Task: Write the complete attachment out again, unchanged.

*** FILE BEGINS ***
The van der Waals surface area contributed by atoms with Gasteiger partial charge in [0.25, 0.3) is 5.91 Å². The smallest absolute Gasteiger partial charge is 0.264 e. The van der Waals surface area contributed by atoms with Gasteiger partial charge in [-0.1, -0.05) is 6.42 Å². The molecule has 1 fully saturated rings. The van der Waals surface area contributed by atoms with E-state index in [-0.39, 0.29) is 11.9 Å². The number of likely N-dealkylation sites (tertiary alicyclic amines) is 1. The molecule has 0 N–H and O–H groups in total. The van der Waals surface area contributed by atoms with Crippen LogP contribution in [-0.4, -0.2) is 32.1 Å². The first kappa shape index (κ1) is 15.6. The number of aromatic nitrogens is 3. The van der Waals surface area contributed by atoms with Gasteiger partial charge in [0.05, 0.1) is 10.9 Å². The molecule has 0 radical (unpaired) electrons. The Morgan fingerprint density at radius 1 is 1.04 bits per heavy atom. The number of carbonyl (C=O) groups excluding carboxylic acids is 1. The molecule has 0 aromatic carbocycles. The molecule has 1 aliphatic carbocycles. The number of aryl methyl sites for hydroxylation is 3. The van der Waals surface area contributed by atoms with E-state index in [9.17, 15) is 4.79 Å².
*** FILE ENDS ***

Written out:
The van der Waals surface area contributed by atoms with Gasteiger partial charge in [0.25, 0.3) is 5.91 Å². The smallest absolute Gasteiger partial charge is 0.264 e. The van der Waals surface area contributed by atoms with Gasteiger partial charge in [-0.1, -0.05) is 6.42 Å². The molecule has 1 fully saturated rings. The van der Waals surface area contributed by atoms with E-state index in [-0.39, 0.29) is 11.9 Å². The number of likely N-dealkylation sites (tertiary alicyclic amines) is 1. The molecule has 0 N–H and O–H groups in total. The van der Waals surface area contributed by atoms with Crippen LogP contribution in [-0.4, -0.2) is 32.1 Å². The first kappa shape index (κ1) is 15.6. The number of aromatic nitrogens is 3. The van der Waals surface area contributed by atoms with Gasteiger partial charge in [0.05, 0.1) is 10.9 Å². The molecule has 0 radical (unpaired) electrons. The Morgan fingerprint density at radius 1 is 1.04 bits per heavy atom. The number of carbonyl (C=O) groups excluding carboxylic acids is 1. The molecule has 0 aromatic carbocycles. The molecule has 1 aliphatic carbocycles. The number of aryl methyl sites for hydroxylation is 3. The van der Waals surface area contributed by atoms with E-state index in [9.17, 15) is 4.79 Å².